A neighborhood statistics model for predicting stream pathogen indicator levels

Pramod K. Pandey, Gregory B. Pasternack, Mahbubul Majumder, Michelle L. Soupir, Mark S. Kaiser

Research output: Contribution to journalArticle

1 Scopus citations

Abstract

Because elevated levels of water-borne Escherichia coli in streams are a leading cause of water quality impairments in the U.S., water-quality managers need tools for predicting aqueous E. coli levels. Presently, E. coli levels may be predicted using complex mechanistic models that have a high degree of unchecked uncertainty or simpler statistical models. To assess spatio-temporal patterns of instream E. coli levels, herein we measured E. coli, a pathogen indicator, at 16 sites (at four different times) within the Squaw Creek watershed, Iowa, and subsequently, the Markov Random Field model was exploited to develop a neighborhood statistics model for predicting instream E. coli levels. Two observed covariates, local water temperature (degrees Celsius) and mean cross-sectional depth (meters), were used as inputs to the model. Predictions of E. coli levels in the water column were compared with independent observational data collected from 16 in-stream locations. The results revealed that spatio-temporal averages of predicted and observed E. coli levels were extremely close. Approximately 66 % of individual predicted E. coli concentrations were within a factor of 2 of the observed values. In only one event, the difference between prediction and observation was beyond one order of magnitude. The mean of all predicted values at 16 locations was approximately 1 % higher than the mean of the observed values. The approach presented here will be useful while assessing instream contaminations such as pathogen/pathogen indicator levels at the watershed scale.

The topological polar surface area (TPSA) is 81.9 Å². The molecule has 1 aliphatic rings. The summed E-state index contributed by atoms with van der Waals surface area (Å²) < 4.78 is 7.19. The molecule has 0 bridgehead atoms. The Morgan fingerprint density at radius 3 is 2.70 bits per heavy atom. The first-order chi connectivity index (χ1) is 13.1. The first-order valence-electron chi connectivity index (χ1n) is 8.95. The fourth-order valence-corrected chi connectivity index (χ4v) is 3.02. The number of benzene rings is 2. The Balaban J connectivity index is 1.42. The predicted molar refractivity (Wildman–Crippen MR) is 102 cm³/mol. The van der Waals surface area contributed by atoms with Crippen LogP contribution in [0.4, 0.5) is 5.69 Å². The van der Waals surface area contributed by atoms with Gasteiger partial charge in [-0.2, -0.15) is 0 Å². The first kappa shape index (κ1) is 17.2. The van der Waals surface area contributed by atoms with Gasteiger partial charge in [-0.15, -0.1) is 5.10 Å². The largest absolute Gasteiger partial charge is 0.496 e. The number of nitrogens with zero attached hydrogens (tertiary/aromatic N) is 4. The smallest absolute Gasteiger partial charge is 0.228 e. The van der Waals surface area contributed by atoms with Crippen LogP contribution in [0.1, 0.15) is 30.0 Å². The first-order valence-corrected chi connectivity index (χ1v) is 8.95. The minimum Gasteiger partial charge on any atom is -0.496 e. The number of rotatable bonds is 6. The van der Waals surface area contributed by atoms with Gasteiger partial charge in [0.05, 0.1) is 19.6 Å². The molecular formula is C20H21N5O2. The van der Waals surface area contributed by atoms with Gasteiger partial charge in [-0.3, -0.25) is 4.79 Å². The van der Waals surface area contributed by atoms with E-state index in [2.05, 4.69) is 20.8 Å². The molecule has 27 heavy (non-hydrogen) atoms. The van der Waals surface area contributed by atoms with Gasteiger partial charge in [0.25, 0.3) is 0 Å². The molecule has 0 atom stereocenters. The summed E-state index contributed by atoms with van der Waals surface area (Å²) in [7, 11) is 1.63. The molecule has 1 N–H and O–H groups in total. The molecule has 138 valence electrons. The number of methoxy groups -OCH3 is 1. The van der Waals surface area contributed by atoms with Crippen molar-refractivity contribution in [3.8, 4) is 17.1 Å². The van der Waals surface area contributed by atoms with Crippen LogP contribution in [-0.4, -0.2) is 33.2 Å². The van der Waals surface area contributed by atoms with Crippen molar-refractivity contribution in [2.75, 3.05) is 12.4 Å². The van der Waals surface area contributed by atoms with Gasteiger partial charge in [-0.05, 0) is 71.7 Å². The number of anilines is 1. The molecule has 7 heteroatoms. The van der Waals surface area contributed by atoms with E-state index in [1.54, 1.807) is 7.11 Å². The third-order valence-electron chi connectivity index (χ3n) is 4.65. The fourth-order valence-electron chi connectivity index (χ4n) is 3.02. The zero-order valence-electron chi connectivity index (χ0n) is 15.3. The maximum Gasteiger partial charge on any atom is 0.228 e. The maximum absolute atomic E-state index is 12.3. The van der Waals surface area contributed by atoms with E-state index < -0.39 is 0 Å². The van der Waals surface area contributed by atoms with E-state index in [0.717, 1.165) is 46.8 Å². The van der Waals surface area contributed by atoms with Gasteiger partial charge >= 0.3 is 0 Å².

Original languageEnglish (US)
JournalEnvironmental Monitoring and Assessment
Volume187
Issue number3
DOIs
StatePublished - Jan 1 2015

Keywords

  • E. coli
  • Markov random field model
  • Neighborhood structures
  • Stream water

ASJC Scopus subject areas

  • Environmental Science(all)
  • Pollution
  • Management, Monitoring, Policy and Law

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